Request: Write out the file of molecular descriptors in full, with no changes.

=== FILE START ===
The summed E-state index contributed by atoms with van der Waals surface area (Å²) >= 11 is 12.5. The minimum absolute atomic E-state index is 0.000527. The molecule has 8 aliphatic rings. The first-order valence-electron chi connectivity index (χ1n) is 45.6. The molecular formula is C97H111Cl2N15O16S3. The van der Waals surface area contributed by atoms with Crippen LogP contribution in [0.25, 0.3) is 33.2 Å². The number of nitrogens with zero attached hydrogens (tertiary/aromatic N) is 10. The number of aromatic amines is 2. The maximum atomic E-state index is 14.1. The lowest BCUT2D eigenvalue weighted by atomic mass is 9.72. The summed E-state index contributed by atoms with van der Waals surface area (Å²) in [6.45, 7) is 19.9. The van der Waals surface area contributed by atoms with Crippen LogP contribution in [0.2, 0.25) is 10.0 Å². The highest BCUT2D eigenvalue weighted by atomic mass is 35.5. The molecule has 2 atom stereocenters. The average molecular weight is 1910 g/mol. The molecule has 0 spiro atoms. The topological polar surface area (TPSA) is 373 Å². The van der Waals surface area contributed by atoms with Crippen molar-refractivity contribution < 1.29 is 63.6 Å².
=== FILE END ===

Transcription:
The summed E-state index contributed by atoms with van der Waals surface area (Å²) >= 11 is 12.5. The minimum absolute atomic E-state index is 0.000527. The molecule has 8 aliphatic rings. The first-order valence-electron chi connectivity index (χ1n) is 45.6. The molecular formula is C97H111Cl2N15O16S3. The van der Waals surface area contributed by atoms with Crippen LogP contribution in [0.25, 0.3) is 33.2 Å². The number of nitrogens with zero attached hydrogens (tertiary/aromatic N) is 10. The number of aromatic amines is 2. The maximum atomic E-state index is 14.1. The lowest BCUT2D eigenvalue weighted by atomic mass is 9.72. The summed E-state index contributed by atoms with van der Waals surface area (Å²) in [6.45, 7) is 19.9. The van der Waals surface area contributed by atoms with Crippen LogP contribution in [0.2, 0.25) is 10.0 Å². The highest BCUT2D eigenvalue weighted by atomic mass is 35.5. The molecule has 2 atom stereocenters. The average molecular weight is 1910 g/mol. The molecule has 0 spiro atoms. The topological polar surface area (TPSA) is 373 Å². The van der Waals surface area contributed by atoms with Crippen molar-refractivity contribution < 1.29 is 63.6 Å².